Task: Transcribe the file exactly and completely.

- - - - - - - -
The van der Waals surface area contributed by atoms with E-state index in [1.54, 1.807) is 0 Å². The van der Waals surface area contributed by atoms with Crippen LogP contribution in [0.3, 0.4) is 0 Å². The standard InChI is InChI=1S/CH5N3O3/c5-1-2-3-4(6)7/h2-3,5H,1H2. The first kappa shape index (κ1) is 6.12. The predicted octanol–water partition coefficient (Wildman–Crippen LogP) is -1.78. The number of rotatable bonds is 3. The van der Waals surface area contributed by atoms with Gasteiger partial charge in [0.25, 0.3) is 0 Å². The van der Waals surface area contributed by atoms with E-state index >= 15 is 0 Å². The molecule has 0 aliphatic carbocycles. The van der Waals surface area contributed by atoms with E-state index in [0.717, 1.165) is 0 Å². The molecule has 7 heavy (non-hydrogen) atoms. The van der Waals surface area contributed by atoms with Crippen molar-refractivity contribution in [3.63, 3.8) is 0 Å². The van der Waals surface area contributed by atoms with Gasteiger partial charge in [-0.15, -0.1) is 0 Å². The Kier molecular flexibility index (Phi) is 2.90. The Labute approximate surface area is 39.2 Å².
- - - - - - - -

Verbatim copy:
The van der Waals surface area contributed by atoms with E-state index in [1.54, 1.807) is 0 Å². The van der Waals surface area contributed by atoms with Crippen LogP contribution in [0.3, 0.4) is 0 Å². The standard InChI is InChI=1S/CH5N3O3/c5-1-2-3-4(6)7/h2-3,5H,1H2. The first kappa shape index (κ1) is 6.12. The predicted octanol–water partition coefficient (Wildman–Crippen LogP) is -1.78. The number of rotatable bonds is 3. The van der Waals surface area contributed by atoms with Gasteiger partial charge in [0.25, 0.3) is 0 Å². The van der Waals surface area contributed by atoms with E-state index >= 15 is 0 Å². The molecule has 0 aliphatic carbocycles. The van der Waals surface area contributed by atoms with E-state index in [0.717, 1.165) is 0 Å². The molecule has 7 heavy (non-hydrogen) atoms. The van der Waals surface area contributed by atoms with Crippen molar-refractivity contribution in [3.63, 3.8) is 0 Å². The van der Waals surface area contributed by atoms with Gasteiger partial charge in [-0.15, -0.1) is 0 Å². The Kier molecular flexibility index (Phi) is 2.90. The Labute approximate surface area is 39.2 Å².